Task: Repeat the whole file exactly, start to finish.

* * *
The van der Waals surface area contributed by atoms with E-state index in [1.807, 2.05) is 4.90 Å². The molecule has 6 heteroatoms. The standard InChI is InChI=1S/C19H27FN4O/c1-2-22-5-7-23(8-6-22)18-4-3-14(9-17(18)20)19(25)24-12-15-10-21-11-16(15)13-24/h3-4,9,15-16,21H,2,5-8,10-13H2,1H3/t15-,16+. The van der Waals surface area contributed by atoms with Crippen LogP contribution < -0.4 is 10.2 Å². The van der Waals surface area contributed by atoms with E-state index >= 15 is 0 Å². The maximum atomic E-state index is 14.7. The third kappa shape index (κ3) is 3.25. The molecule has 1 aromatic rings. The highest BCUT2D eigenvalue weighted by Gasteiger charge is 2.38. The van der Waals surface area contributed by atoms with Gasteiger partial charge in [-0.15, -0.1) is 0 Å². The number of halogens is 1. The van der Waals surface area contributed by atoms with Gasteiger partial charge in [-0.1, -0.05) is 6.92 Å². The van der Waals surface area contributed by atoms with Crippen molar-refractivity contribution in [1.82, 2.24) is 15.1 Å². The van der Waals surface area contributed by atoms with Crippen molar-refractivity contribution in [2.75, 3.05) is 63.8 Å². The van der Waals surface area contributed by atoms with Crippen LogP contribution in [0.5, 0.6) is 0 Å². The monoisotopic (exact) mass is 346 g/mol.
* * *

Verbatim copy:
The van der Waals surface area contributed by atoms with E-state index in [1.807, 2.05) is 4.90 Å². The molecule has 6 heteroatoms. The standard InChI is InChI=1S/C19H27FN4O/c1-2-22-5-7-23(8-6-22)18-4-3-14(9-17(18)20)19(25)24-12-15-10-21-11-16(15)13-24/h3-4,9,15-16,21H,2,5-8,10-13H2,1H3/t15-,16+. The van der Waals surface area contributed by atoms with Crippen LogP contribution < -0.4 is 10.2 Å². The van der Waals surface area contributed by atoms with E-state index >= 15 is 0 Å². The maximum atomic E-state index is 14.7. The third kappa shape index (κ3) is 3.25. The molecule has 1 aromatic rings. The highest BCUT2D eigenvalue weighted by Gasteiger charge is 2.38. The van der Waals surface area contributed by atoms with Gasteiger partial charge in [-0.15, -0.1) is 0 Å². The number of halogens is 1. The van der Waals surface area contributed by atoms with Gasteiger partial charge in [-0.1, -0.05) is 6.92 Å². The van der Waals surface area contributed by atoms with Crippen molar-refractivity contribution in [1.82, 2.24) is 15.1 Å². The van der Waals surface area contributed by atoms with Crippen molar-refractivity contribution in [2.75, 3.05) is 63.8 Å². The van der Waals surface area contributed by atoms with Crippen LogP contribution in [0.5, 0.6) is 0 Å². The monoisotopic (exact) mass is 346 g/mol.